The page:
As the conversation halted, I thought our visit was finished, but I was wrong. My friend announced that the problem with today’s families, with the world around us, in fact, was that we have neglected "spring cleaning" our lives as well.
She observed what a different world it was when there were "Blue Laws" and everything was closed on Sundays. "Even those who didn't attend church," she said, "had a day off, a day to rest, a day with their families, a day to clean out the cobwebs from their minds."
Mrs. C, although 75 years old, insists that each of her grandchildren visit her each summer. She has 16 grandchildren, so they visit two at a time. Her entire summer is spent with grandchildren, and for a woman her age that could be rather tiring. But she feels it is her duty to teach her grandchildren the importance of being children, something she feels their worlds don't allow them to do during the regular school year. She says this is her way of "spring cleaning" her grandchildren.
During their visits, her grandchildren wake early each morning. They take turns picking Scriptures to study, they pray together, and sing praises to Jesus.
They take turns learning to fix breakfast, nutritional meals, not just cereal or pop-tarts. They have chores each day. Sometimes their chores are boring inside cleaning chores. Sometimes, they spend time in Mrs. C’s yard and garden, learning to identify plants and how to prune. While they learn about gardening, their grandmother continues teaching them about God.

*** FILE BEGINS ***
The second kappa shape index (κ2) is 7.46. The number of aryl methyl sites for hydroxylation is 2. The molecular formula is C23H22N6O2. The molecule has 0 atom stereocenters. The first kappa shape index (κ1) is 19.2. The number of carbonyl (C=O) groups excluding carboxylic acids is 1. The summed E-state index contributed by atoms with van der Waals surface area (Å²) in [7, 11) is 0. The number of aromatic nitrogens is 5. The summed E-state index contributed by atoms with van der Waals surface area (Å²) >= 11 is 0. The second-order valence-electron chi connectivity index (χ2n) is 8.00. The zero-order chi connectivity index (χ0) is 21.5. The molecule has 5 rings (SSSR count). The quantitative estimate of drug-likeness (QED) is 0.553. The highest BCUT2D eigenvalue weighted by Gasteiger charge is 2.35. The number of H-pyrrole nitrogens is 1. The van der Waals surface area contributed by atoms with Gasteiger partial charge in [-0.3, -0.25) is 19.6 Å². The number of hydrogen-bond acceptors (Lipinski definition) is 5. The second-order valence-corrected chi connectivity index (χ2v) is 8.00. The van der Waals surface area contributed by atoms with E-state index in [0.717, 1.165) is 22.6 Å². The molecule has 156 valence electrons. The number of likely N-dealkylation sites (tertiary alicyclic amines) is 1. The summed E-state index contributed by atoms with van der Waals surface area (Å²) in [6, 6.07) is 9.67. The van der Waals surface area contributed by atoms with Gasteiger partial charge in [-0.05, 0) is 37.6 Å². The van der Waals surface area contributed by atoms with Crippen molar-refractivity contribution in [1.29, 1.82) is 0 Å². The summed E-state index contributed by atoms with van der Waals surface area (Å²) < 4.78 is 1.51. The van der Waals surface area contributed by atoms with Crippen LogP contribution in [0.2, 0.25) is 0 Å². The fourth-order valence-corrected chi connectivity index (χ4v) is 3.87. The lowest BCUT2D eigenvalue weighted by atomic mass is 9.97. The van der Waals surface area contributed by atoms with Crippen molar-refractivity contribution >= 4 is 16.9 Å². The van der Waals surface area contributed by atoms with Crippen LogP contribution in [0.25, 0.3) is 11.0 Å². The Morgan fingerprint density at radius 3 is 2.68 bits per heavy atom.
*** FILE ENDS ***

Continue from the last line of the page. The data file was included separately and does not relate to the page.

After the chores are completed, they take off for the beach. They don't just swim and lay in the sun. They pick up shells and watch for sand crabs. They learn about sea creatures and about sun and wind and sand. And they continue learning about God.
Afternoons are spent leisurely. Mrs. C admits she sometimes has to nap in the afternoons, since she is aging. Her grandchildren read – books that they have selected together at the local library – classics and books that Mrs. C loved as a child.
After resting, sometimes Mrs. C teaches her grandchildren how to knit or crochet – yes, even the boys. Sometimes she teaches them to sew. Usually, she takes them into the kitchen and shares one of her many secret recipes with them.
Supper has always been early in Mrs. C’s home, since she has always retired and risen early as well. The children help with cooking and cleaning up afterwards. Then, if they choose, she allows them to visit with neighbor kids they've met over the years. Usually, though, they opt for staying in and continuing their lessons. Sometimes the neighbor kids join them as they listen to classical music or maybe the recordings of Nat King Cole. Rarely do they watch TV. Instead, they play board games or put jigsaw puzzles together.
Even though some of her grandchildren are now teens, they love visiting their grandmother. They love being able to be kids in a world that forces them to grow up too soon. They love the lessons she teaches, the time she spends with them. And they can't wait for their turn the next summer.
Our visit was finally over, and as I drove away, I thought that grandmothers such as Mrs. C should be front-page news instead of black mold stories. Simplicity and love like this is rare. Mrs. C really knows her "spring cleaning."